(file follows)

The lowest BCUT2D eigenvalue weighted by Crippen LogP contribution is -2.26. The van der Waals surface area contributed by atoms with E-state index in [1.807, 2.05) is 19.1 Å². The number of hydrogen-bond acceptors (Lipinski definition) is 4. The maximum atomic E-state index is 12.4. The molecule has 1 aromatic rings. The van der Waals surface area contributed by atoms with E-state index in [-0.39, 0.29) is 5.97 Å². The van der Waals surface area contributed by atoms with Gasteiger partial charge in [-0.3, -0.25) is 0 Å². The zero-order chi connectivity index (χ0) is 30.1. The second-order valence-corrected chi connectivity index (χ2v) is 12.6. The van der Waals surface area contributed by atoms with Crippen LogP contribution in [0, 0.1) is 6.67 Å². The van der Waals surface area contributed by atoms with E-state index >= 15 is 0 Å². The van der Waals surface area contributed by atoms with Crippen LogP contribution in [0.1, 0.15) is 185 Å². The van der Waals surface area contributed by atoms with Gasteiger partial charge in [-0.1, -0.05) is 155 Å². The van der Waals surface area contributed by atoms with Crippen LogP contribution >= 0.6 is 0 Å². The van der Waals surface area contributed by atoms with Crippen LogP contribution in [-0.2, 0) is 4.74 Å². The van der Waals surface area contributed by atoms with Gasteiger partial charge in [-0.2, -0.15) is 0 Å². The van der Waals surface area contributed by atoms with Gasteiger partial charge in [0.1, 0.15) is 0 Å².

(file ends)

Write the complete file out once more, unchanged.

The lowest BCUT2D eigenvalue weighted by Crippen LogP contribution is -2.26. The van der Waals surface area contributed by atoms with E-state index in [1.807, 2.05) is 19.1 Å². The number of hydrogen-bond acceptors (Lipinski definition) is 4. The maximum atomic E-state index is 12.4. The molecule has 1 aromatic rings. The van der Waals surface area contributed by atoms with E-state index in [-0.39, 0.29) is 5.97 Å². The van der Waals surface area contributed by atoms with Gasteiger partial charge in [-0.3, -0.25) is 0 Å². The zero-order chi connectivity index (χ0) is 30.1. The second-order valence-corrected chi connectivity index (χ2v) is 12.6. The van der Waals surface area contributed by atoms with Crippen LogP contribution in [0, 0.1) is 6.67 Å². The van der Waals surface area contributed by atoms with E-state index >= 15 is 0 Å². The van der Waals surface area contributed by atoms with Crippen LogP contribution in [0.1, 0.15) is 185 Å². The van der Waals surface area contributed by atoms with Gasteiger partial charge in [-0.1, -0.05) is 155 Å². The van der Waals surface area contributed by atoms with Crippen LogP contribution >= 0.6 is 0 Å². The van der Waals surface area contributed by atoms with Crippen LogP contribution in [-0.2, 0) is 4.74 Å². The van der Waals surface area contributed by atoms with Gasteiger partial charge in [-0.2, -0.15) is 0 Å². The van der Waals surface area contributed by atoms with Gasteiger partial charge in [0.1, 0.15) is 0 Å².